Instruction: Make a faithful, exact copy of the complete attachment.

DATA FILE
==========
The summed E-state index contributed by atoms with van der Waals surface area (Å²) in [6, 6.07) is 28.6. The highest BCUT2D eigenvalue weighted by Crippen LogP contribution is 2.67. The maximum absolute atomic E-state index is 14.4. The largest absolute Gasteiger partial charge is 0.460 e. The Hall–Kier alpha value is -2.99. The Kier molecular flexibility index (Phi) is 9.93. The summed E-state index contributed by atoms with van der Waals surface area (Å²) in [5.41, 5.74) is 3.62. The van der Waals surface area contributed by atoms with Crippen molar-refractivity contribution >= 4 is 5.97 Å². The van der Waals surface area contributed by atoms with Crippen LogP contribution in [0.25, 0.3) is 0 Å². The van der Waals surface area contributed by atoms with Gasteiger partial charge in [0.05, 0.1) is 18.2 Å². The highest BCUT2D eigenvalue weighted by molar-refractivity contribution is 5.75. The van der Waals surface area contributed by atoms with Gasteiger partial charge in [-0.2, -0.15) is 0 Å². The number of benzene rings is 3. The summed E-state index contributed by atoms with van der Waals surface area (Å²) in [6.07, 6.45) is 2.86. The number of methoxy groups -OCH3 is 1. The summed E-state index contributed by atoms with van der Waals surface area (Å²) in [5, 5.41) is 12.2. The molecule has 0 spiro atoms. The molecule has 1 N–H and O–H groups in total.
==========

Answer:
The summed E-state index contributed by atoms with van der Waals surface area (Å²) in [6, 6.07) is 28.6. The highest BCUT2D eigenvalue weighted by Crippen LogP contribution is 2.67. The maximum absolute atomic E-state index is 14.4. The largest absolute Gasteiger partial charge is 0.460 e. The Hall–Kier alpha value is -2.99. The Kier molecular flexibility index (Phi) is 9.93. The summed E-state index contributed by atoms with van der Waals surface area (Å²) in [5.41, 5.74) is 3.62. The van der Waals surface area contributed by atoms with Crippen molar-refractivity contribution >= 4 is 5.97 Å². The van der Waals surface area contributed by atoms with Crippen LogP contribution in [0.25, 0.3) is 0 Å². The van der Waals surface area contributed by atoms with Gasteiger partial charge in [0.05, 0.1) is 18.2 Å². The highest BCUT2D eigenvalue weighted by molar-refractivity contribution is 5.75. The van der Waals surface area contributed by atoms with Gasteiger partial charge in [-0.2, -0.15) is 0 Å². The number of benzene rings is 3. The summed E-state index contributed by atoms with van der Waals surface area (Å²) in [6.07, 6.45) is 2.86. The number of methoxy groups -OCH3 is 1. The summed E-state index contributed by atoms with van der Waals surface area (Å²) in [5, 5.41) is 12.2. The molecule has 0 spiro atoms. The molecule has 1 N–H and O–H groups in total.